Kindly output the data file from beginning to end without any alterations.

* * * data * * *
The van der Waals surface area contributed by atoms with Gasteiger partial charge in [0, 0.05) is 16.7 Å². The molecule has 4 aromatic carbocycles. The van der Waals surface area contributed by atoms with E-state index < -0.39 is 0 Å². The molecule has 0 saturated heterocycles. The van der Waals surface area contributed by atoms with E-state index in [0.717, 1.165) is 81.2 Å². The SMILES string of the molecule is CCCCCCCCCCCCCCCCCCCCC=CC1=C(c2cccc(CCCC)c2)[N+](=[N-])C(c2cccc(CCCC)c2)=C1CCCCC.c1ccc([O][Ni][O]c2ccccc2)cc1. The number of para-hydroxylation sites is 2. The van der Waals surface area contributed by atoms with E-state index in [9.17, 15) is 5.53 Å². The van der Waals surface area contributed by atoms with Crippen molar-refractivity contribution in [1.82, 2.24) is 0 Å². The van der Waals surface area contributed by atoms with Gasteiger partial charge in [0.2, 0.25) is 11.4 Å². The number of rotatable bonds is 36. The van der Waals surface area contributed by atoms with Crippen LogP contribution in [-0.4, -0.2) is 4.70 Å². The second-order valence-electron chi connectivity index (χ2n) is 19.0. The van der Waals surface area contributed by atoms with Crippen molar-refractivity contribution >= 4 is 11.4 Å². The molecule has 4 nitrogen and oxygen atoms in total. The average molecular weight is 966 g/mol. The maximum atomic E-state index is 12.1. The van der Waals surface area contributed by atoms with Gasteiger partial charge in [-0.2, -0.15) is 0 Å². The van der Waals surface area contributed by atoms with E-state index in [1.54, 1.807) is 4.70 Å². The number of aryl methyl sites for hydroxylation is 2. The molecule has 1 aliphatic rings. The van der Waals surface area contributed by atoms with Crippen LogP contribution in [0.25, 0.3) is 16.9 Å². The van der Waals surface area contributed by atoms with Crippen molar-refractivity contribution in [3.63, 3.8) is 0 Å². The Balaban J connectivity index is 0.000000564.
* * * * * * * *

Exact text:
The van der Waals surface area contributed by atoms with Gasteiger partial charge in [0, 0.05) is 16.7 Å². The molecule has 4 aromatic carbocycles. The van der Waals surface area contributed by atoms with E-state index < -0.39 is 0 Å². The molecule has 0 saturated heterocycles. The van der Waals surface area contributed by atoms with E-state index in [0.717, 1.165) is 81.2 Å². The SMILES string of the molecule is CCCCCCCCCCCCCCCCCCCCC=CC1=C(c2cccc(CCCC)c2)[N+](=[N-])C(c2cccc(CCCC)c2)=C1CCCCC.c1ccc([O][Ni][O]c2ccccc2)cc1. The number of para-hydroxylation sites is 2. The van der Waals surface area contributed by atoms with E-state index in [9.17, 15) is 5.53 Å². The van der Waals surface area contributed by atoms with Crippen molar-refractivity contribution in [1.82, 2.24) is 0 Å². The van der Waals surface area contributed by atoms with Gasteiger partial charge in [0.2, 0.25) is 11.4 Å². The number of rotatable bonds is 36. The van der Waals surface area contributed by atoms with Crippen LogP contribution in [-0.4, -0.2) is 4.70 Å². The second-order valence-electron chi connectivity index (χ2n) is 19.0. The van der Waals surface area contributed by atoms with Crippen molar-refractivity contribution >= 4 is 11.4 Å². The molecule has 4 nitrogen and oxygen atoms in total. The average molecular weight is 966 g/mol. The maximum atomic E-state index is 12.1. The van der Waals surface area contributed by atoms with Gasteiger partial charge in [-0.2, -0.15) is 0 Å². The van der Waals surface area contributed by atoms with E-state index in [1.54, 1.807) is 4.70 Å². The number of aryl methyl sites for hydroxylation is 2. The molecule has 1 aliphatic rings. The van der Waals surface area contributed by atoms with Crippen LogP contribution in [0.25, 0.3) is 16.9 Å². The van der Waals surface area contributed by atoms with Crippen molar-refractivity contribution in [3.63, 3.8) is 0 Å². The Balaban J connectivity index is 0.000000564.